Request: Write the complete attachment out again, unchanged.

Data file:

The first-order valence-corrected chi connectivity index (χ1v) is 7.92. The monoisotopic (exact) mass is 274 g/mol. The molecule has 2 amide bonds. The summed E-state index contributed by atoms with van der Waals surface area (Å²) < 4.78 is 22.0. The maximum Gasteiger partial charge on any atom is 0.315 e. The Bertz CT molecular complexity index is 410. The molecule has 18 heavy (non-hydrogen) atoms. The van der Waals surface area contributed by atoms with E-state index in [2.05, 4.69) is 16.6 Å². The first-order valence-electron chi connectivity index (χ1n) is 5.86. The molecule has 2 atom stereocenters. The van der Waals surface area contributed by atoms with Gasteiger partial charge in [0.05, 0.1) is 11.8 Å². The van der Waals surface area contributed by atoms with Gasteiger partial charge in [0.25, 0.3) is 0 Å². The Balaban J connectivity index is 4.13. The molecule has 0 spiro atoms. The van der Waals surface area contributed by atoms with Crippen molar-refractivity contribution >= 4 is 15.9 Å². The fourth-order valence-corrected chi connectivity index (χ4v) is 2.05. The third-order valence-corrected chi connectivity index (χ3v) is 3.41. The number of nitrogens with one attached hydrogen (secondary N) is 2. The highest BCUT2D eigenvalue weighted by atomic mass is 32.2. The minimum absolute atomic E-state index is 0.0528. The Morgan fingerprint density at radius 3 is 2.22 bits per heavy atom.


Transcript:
The first-order valence-corrected chi connectivity index (χ1v) is 7.92. The monoisotopic (exact) mass is 274 g/mol. The molecule has 2 amide bonds. The summed E-state index contributed by atoms with van der Waals surface area (Å²) < 4.78 is 22.0. The maximum Gasteiger partial charge on any atom is 0.315 e. The Bertz CT molecular complexity index is 410. The molecule has 18 heavy (non-hydrogen) atoms. The van der Waals surface area contributed by atoms with E-state index in [2.05, 4.69) is 16.6 Å². The first-order valence-electron chi connectivity index (χ1n) is 5.86. The molecule has 2 atom stereocenters. The van der Waals surface area contributed by atoms with Gasteiger partial charge in [0.05, 0.1) is 11.8 Å². The van der Waals surface area contributed by atoms with Gasteiger partial charge in [0.25, 0.3) is 0 Å². The Balaban J connectivity index is 4.13. The molecule has 0 spiro atoms. The van der Waals surface area contributed by atoms with Crippen molar-refractivity contribution >= 4 is 15.9 Å². The fourth-order valence-corrected chi connectivity index (χ4v) is 2.05. The third-order valence-corrected chi connectivity index (χ3v) is 3.41. The number of nitrogens with one attached hydrogen (secondary N) is 2. The highest BCUT2D eigenvalue weighted by atomic mass is 32.2. The minimum absolute atomic E-state index is 0.0528. The Morgan fingerprint density at radius 3 is 2.22 bits per heavy atom.